Friction fire lighting may be one of the most important bush craft skills. This is due to the fact that fire is one of the most useful resources you can have, when living with nature. Having fire means you can purify water, cook food, keep warm, dry things out, fabricate tools and much more.
How does it work?
Friction fire lighting is literally the process of rubbing two pieces of wood together, to produce friction, which in turn produces heat and subsequently, produces a glowing ember or "coal".
There are two main divisions, when talking about friction fire lighting techniques. There is the "hand-drill" method/technique and there is the "bow-drill" method/technique.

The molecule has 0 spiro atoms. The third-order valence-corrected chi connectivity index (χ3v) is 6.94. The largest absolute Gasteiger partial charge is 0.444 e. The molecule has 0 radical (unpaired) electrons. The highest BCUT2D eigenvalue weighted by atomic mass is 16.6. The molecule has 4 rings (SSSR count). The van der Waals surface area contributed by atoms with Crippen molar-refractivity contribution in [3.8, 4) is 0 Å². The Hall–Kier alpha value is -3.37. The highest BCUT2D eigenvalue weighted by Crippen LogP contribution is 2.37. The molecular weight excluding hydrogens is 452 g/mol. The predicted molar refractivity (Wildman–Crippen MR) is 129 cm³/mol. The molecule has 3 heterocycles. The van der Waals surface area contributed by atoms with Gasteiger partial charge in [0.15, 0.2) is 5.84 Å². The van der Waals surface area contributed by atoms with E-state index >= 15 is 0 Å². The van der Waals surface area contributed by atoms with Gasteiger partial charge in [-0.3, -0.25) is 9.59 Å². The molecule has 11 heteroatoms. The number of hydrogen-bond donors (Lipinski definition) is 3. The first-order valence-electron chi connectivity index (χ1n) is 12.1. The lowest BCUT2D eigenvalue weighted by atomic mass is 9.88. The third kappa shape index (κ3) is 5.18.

Roughly speaking, the hand-drill technique involves applying force by hand/with your hands whilst the bow-drill technique involves applying force with a bow drill.
Hand Drill Technique
This is the slightly simpler method of the two and only involves three components; the drill, the ember catcher and the hearth.
The Bow Drill Technique
This invloves a total of six components; the drill, the bow, the hearth, the bearing block, the coal collector and some cordage.
The bow drill technique is the less calorific, less energy consuming technique. However, it does require more preparation.
Pictured above - Bow Drill Spindle
Hand drill technique - This uses a narrow